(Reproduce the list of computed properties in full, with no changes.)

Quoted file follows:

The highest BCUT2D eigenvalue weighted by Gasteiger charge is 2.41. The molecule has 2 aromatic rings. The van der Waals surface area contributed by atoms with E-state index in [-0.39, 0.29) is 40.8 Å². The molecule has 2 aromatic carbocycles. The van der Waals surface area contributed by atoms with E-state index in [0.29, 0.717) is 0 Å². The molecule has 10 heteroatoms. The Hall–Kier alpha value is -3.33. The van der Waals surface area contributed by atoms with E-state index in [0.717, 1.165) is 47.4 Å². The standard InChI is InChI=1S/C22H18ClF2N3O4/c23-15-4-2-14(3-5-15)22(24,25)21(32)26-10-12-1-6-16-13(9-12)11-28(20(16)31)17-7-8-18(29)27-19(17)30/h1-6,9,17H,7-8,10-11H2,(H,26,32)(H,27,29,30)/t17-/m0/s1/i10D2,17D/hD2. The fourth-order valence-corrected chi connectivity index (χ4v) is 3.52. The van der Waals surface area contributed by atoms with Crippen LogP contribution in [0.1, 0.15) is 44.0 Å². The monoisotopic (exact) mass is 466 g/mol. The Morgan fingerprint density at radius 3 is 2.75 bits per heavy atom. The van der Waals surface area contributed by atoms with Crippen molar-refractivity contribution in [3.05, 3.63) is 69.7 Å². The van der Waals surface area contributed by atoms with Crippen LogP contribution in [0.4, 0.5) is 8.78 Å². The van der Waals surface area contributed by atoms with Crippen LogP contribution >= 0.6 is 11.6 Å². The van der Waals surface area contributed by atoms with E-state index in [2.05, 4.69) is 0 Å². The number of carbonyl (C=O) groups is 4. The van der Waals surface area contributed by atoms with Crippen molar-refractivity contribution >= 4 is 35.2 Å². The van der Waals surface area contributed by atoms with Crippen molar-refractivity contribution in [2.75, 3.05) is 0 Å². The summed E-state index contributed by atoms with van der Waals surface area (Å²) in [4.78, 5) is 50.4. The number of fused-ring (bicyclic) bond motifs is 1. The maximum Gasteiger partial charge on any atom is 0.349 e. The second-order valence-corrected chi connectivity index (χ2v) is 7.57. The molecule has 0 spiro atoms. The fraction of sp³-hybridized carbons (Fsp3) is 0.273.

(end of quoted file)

The highest BCUT2D eigenvalue weighted by Gasteiger charge is 2.41. The molecule has 2 aromatic rings. The van der Waals surface area contributed by atoms with E-state index in [-0.39, 0.29) is 40.8 Å². The molecule has 2 aromatic carbocycles. The van der Waals surface area contributed by atoms with E-state index in [0.29, 0.717) is 0 Å². The molecule has 10 heteroatoms. The Hall–Kier alpha value is -3.33. The van der Waals surface area contributed by atoms with E-state index in [0.717, 1.165) is 47.4 Å². The standard InChI is InChI=1S/C22H18ClF2N3O4/c23-15-4-2-14(3-5-15)22(24,25)21(32)26-10-12-1-6-16-13(9-12)11-28(20(16)31)17-7-8-18(29)27-19(17)30/h1-6,9,17H,7-8,10-11H2,(H,26,32)(H,27,29,30)/t17-/m0/s1/i10D2,17D/hD2. The fourth-order valence-corrected chi connectivity index (χ4v) is 3.52. The van der Waals surface area contributed by atoms with Crippen LogP contribution in [0.1, 0.15) is 44.0 Å². The monoisotopic (exact) mass is 466 g/mol. The Morgan fingerprint density at radius 3 is 2.75 bits per heavy atom. The van der Waals surface area contributed by atoms with Crippen molar-refractivity contribution in [3.05, 3.63) is 69.7 Å². The van der Waals surface area contributed by atoms with Crippen LogP contribution in [0.4, 0.5) is 8.78 Å². The van der Waals surface area contributed by atoms with Crippen LogP contribution >= 0.6 is 11.6 Å². The van der Waals surface area contributed by atoms with E-state index in [2.05, 4.69) is 0 Å². The number of carbonyl (C=O) groups is 4. The van der Waals surface area contributed by atoms with Crippen molar-refractivity contribution >= 4 is 35.2 Å². The van der Waals surface area contributed by atoms with Crippen molar-refractivity contribution in [2.75, 3.05) is 0 Å². The summed E-state index contributed by atoms with van der Waals surface area (Å²) in [4.78, 5) is 50.4. The number of fused-ring (bicyclic) bond motifs is 1. The maximum Gasteiger partial charge on any atom is 0.349 e. The second-order valence-corrected chi connectivity index (χ2v) is 7.57. The molecule has 0 spiro atoms. The fraction of sp³-hybridized carbons (Fsp3) is 0.273.